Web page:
Pulp and Paper Canada

Features Paper Pulp Workforce
An industry transformed: the pulp and paper workforce reacts to ongoing changes

Our human resources survey establishes the position of Canadian pulp and paper mills on workforce recruitment and retention.

October 19, 2021  By Sukanya Ray Ghosh

Two years ago, Pulp & Paper Canada conducted its first-ever survey on retention, reskilling and recruitment for the Canadian pulp and paper industry. The world has gone through a tremendous upheaval since then, with the global COVID-19 pandemic. It was time to take a look at what has changed during this period in the human resources segment of the pulp and paper industry.

We asked mill management to weigh in on hiring, training and investments, and non-management about their preferred methods of training and the challenges they face. COVID-19 was a significant part of the conversation this year.

Mills of all sizes, producing everything from kraft pulp to BCMTP, tissue to containerboard, from all over the country participated in the survey.


Hunt for new talent

For mill management, a major barrier to the growth of their companies today is the retiring workforce and the consequent loss of knowledge. 56 percent of the respondents said that they were highly concerned about this, while 30 percent felt at least somewhat concerned.

“In the mill that I worked in, there has been technical knowledge drain. Between 2019 and 2021, there were many voluntary resignations and early retirements,” said a respondent.

As the senior workforce retires, mills need to fill the gaps with new hires. However, this finding of new workers comes with its own set of challenges. One of the biggest challenges is location of the mill and the need for workers to relocate, according to 53 percent of the respondents. Fifty percent of the respondents also felt that other industries offering more attractive compensation packages made it difficult to attract new talent. Thirty-three percent of respondents said that applicants often do not have enough practical experience. General perceptions about the industry also act as a barrier to finding new people, according to another 33 percent of mill management respondents.

What you said

“At present, employees attach great importance to work safety. In addition, the arrangement and development of work in the epidemic situation requires frequent internal communication and counseling to facilitate the stability of employees’ working state.”

What are mills looking for in their potential employees? “Human” skills, such as critical thinking and communication skills, are very important, according to 60 percent of the respondents. Another 61 percent of the respondents said that problem solving skills of the candidates are highly important as well. The management also looks for information technology skills during the process. Thirty percent of the respondents said that this is very important, while 53 percent said that it is at least somewhat important.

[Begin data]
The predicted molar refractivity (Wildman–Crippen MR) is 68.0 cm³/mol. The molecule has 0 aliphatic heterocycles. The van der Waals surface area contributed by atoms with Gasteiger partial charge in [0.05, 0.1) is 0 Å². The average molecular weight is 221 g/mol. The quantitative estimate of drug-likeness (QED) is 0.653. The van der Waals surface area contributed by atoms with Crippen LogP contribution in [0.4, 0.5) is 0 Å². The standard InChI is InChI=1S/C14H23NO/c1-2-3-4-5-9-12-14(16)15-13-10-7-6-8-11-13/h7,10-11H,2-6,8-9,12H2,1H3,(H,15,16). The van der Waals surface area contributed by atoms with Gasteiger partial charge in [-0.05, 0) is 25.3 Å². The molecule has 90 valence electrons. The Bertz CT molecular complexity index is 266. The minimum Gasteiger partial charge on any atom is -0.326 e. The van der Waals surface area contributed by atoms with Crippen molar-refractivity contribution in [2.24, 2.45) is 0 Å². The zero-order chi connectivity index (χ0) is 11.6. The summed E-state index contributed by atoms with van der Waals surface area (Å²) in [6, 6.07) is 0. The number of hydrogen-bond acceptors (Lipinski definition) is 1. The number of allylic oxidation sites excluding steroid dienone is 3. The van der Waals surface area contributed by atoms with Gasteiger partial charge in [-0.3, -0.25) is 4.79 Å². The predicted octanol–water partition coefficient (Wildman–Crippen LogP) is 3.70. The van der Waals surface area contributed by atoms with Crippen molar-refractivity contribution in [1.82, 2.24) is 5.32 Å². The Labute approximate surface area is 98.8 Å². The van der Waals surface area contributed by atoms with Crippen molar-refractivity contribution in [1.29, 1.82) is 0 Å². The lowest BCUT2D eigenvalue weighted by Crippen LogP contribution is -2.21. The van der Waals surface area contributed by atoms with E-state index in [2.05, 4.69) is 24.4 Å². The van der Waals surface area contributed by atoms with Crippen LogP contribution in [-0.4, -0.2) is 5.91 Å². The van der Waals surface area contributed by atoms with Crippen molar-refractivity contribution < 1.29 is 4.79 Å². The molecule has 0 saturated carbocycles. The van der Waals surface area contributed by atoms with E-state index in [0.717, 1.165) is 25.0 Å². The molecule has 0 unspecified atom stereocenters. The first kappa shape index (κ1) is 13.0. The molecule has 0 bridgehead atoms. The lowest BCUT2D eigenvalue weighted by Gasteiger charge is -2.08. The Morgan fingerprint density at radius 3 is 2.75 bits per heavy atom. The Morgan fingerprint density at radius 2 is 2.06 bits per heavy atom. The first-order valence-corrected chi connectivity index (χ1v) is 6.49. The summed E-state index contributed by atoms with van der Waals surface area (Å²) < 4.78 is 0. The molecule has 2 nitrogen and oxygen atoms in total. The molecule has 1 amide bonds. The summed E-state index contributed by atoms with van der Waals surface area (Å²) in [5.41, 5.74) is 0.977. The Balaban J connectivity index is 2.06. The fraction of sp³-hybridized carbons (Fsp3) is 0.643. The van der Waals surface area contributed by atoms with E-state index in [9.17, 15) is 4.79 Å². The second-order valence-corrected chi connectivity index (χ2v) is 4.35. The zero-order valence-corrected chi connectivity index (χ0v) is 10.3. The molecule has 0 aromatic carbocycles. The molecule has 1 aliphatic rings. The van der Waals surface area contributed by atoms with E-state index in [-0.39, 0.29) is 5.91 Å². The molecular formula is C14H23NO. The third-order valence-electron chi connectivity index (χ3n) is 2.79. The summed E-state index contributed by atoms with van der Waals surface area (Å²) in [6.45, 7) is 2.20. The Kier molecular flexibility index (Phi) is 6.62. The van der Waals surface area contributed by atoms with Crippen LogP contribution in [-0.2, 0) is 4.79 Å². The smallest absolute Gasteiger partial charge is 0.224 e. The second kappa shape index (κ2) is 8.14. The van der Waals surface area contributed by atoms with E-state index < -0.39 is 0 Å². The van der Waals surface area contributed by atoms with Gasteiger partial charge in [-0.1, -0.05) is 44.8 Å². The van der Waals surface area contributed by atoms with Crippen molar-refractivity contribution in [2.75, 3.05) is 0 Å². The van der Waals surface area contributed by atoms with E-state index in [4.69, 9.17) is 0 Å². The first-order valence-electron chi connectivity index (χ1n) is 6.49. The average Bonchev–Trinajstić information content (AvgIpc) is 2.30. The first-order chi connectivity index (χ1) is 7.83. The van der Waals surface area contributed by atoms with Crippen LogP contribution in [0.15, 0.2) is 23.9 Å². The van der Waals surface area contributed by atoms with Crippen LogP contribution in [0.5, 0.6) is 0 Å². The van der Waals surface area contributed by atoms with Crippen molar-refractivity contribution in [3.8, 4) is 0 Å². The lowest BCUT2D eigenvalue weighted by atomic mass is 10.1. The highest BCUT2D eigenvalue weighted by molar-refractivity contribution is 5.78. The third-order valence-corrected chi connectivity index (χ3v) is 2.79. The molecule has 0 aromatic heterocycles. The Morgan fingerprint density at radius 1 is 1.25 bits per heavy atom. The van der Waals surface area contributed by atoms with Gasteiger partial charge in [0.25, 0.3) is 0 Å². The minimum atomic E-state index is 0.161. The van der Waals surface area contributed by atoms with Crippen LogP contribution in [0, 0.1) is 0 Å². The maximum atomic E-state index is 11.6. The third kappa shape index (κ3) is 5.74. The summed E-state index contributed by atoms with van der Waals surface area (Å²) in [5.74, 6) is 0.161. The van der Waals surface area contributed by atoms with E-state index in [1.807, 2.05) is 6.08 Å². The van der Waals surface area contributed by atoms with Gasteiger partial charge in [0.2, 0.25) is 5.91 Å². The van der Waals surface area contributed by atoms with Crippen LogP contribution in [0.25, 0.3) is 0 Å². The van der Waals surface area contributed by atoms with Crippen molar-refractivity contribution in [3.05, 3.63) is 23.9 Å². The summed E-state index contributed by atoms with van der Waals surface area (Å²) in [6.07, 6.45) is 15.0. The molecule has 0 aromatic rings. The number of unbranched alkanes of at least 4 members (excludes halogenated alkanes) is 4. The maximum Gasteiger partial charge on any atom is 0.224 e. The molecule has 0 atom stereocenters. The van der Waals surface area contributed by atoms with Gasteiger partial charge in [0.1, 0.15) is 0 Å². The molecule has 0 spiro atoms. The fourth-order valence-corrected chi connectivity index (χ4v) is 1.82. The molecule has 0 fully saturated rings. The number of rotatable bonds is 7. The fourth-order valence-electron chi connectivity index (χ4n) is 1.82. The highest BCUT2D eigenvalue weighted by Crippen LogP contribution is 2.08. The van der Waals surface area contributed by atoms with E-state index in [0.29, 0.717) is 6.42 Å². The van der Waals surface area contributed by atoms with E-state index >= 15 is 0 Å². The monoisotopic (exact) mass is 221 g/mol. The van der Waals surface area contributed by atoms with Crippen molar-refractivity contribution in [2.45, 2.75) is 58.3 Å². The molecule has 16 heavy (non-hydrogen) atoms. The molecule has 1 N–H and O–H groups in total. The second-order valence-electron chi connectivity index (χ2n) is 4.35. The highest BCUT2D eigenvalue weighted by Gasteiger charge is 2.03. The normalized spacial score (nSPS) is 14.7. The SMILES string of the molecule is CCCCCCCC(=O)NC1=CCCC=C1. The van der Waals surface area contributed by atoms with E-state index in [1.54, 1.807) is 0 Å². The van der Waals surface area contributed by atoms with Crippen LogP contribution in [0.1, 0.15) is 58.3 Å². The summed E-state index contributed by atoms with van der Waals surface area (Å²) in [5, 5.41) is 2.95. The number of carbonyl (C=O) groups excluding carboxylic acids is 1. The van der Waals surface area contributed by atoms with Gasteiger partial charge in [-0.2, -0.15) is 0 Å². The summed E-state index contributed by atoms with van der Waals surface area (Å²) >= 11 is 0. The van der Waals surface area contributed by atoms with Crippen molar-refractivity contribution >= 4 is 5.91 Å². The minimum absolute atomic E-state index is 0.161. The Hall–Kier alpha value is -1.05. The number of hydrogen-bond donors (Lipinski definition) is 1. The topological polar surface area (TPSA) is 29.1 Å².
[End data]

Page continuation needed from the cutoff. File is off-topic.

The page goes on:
The other side

For workers seeking jobs in the industry, online job boards, such as Indeed and Workopolis, are the most popular means of finding new opportunities. Seventy-two percent of the respondents said that they use these platforms. LinkedIn ranks second in popularity, with 55 percent of the respondents searching through this professional networking platform. Thirty percent of the respondents said that they go to social media sites, while 13 percent prefer local newspapers. Twenty-two percent of respondents said that they reach out to professional associations and 19 percent of the respondents work with recruiters. Word of mouth is another popular source, according to 34 percent of respondents.

Once in the job, employees need regular training opportunities to grow within the organization.

“To infuse young talent in the system, groom them and give them the opportunity to grow in the organization. This normally does not happen in the Canadian pulp and paper industry,” said one respondent.

Training can be imparted in many ways. Not every method is suitable for or liked by everyone. Sixty-one percent of respondents said that they preferred coaching and shadowing on the job. Forty-eight percent of the respondents prefer peer-to-peer training, while 31 percent of respondents find attending courses with third-party training companies the most helpful method. Forty-eight percent of the respondents said that they prefer continuous learning. Online modules are favoured by 30 percent of the respondents.

Here’s what else respondents shared with us.


Print this page


Stories continue below